The idea of one of your exes, even just a person you had a brief fling with, dating a parent is probably horrifying to almost everyone. This episode combines that with a story about parents splitting up due to their differences. The former plotline feels a little forced, particularly since everyone in Leela’s circle of friends is aware that Zapp is an incompetent idiot and Munda doesn’t seem to be a fool herself. However, the latter actually makes a decent amount of sense. Munda has been dreaming of getting out of the sewers for most of her life, whereas Morris always seems to be happiest at home or with his friends. That’s been apparent since the reveal of their characters and throughout the series since. 

His negotiation with the shark people is also an example of his idiocy.

Overall, though, it’s an okay episode. 


While I don’t think there are a lot of great stand-outs in this episode, I will say I always chuckle when Leela says “I don’t want to put a rat in your face cage, or whatever you kids say nowadays…” to her father. First, referring to her father, who is going through a midlife crisis as a kid is pretty funny, particularly since he just asked if he could call her “dude.” Second, Leela, who is herself not that old, using the phrase “whatever you kids say nowadays,” is ridiculous. Lastly, though, “rat in your face-cage,” which has never been an expression, is a reference to one of the most infamous scenes in George Orwell’s 1984, in which Winston Smith is threatened with having rats put in a cage around his cage which ends up breaking him of his independent worldview. Given that she wants her father to quit his new lifestyle and return to his previous state with Munda, this is an apt expression.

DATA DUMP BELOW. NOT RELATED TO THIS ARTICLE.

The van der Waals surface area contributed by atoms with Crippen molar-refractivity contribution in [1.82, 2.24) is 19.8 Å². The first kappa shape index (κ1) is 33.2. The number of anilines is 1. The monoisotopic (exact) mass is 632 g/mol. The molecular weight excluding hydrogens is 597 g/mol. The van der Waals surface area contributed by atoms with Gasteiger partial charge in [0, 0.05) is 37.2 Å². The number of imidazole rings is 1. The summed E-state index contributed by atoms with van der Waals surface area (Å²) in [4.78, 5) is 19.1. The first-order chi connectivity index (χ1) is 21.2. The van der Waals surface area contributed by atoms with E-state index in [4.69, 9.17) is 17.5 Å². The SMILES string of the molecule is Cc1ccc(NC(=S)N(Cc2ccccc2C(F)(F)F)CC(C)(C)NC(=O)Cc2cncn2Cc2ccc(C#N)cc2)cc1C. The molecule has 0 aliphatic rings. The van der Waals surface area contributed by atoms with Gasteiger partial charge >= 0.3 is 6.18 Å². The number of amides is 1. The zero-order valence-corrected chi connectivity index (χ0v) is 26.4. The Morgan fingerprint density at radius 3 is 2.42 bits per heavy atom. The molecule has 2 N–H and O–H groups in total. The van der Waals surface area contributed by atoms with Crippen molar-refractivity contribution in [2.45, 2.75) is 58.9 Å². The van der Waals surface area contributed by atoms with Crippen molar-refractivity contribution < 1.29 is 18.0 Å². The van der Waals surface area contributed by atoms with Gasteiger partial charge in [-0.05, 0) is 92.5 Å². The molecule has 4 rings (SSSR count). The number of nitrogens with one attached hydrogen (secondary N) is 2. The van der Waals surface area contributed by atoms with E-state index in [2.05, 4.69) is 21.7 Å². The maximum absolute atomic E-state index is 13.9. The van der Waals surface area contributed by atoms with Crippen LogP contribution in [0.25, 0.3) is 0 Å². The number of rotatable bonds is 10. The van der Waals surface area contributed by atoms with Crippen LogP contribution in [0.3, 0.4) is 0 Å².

See you next week, meatbags.

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Futurama Fridays – S6E24 “Cold Warriors”

Fry dooms humanity to die in a plague. This is timely.


Fry (Billy West) catches a cold from an ice fishing trip, recalling the time that he fell through the ice when fishing with his father Yancy (John DiMaggio) and got sick. However, it turns out that the common cold had been eliminated several centuries prior, meaning that humanity has now lost all immunities to the disease. The Planet Express building is quarantined as everyone gets sick and Bender (DiMaggio) is asked to take care of the crew. He quickly gets fed up with feeding people and breaks out of the quarantine, infecting the surrounding EMTs, medical staff, and police. It quickly starts to infect everyone in New New York and everyone blames Fry for it. Richard Nixon (West) orders that the entire island of Manhattan be shrink-wrapped and thrown into the Sun in order to eliminate the virus completely. Farnsworth (West) reveals that he can make a vaccine, but they’ll have to find an unmutated strain of the virus, which only exists in Fry. In order to get it from him, the Professor will have to grind Fry into a paste.\